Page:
Wallace Barboza
    ESL Teacher
    Cabarrus County Schools

    1. Hi Wallace,

      What a thorough comment! I couldn’t agree more with what you said! The problems I see are: a) how often do teachers have the proper guidance in order to improve? b) how often (and how many) teachers are actually thinking about developing? and c) how many administrators actually care about teacher development?

      I think the problem goes way beyond the classroom, teachers and administrators. It’s got a lot to do with the way that society as a whole sees education. If a country were to take education seriously, they’d accept nothing but the best professionals as teachers. People who would push their children to their limits and make sure they actually learn something. Instead, we seem to be drowning in a sea of incompetence and lack of standards. The educational system has been reduced to printing certificates and that’s it! It doesn’t really matter what you know, but where you got your diploma. This will, obviously change sometime. However, in the meantime, we’re stuck in a time in which the teacher is most often the one to blame for low student performance, regardless of what the student has (or hasn’t) done.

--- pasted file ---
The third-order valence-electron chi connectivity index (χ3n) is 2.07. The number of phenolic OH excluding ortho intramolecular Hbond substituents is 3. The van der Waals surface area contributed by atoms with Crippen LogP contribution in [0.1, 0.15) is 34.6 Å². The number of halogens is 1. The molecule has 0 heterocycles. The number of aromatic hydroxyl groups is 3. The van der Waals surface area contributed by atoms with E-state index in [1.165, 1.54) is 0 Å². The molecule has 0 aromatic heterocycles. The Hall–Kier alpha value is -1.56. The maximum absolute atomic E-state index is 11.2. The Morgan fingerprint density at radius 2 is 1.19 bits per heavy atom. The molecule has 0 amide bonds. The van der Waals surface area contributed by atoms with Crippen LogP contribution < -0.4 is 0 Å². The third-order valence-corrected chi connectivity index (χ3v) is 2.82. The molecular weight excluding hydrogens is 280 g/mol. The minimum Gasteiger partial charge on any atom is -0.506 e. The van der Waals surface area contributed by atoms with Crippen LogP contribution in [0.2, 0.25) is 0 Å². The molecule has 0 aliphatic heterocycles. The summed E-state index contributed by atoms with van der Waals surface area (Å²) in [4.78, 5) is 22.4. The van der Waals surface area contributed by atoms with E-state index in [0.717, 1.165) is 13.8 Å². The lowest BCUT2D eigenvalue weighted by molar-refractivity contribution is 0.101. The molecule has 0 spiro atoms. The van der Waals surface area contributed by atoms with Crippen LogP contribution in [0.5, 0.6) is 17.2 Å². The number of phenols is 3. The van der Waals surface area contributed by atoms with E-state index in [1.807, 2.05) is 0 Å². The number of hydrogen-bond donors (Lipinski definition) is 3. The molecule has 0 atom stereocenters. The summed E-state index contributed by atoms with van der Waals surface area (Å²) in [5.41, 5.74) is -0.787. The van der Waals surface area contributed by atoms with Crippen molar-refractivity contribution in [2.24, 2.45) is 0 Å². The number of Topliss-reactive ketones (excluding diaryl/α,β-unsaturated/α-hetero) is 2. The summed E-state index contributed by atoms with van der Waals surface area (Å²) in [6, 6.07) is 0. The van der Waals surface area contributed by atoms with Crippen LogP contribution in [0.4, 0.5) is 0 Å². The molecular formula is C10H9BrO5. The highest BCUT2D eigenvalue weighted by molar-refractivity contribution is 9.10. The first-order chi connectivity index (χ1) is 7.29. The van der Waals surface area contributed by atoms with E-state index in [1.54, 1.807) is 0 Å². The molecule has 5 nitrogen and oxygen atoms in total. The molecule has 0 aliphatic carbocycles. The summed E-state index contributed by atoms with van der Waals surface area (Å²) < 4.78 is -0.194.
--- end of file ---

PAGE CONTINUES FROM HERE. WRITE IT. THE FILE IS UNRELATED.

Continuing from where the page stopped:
Thanks for the comment! Really appreciate it! 🙂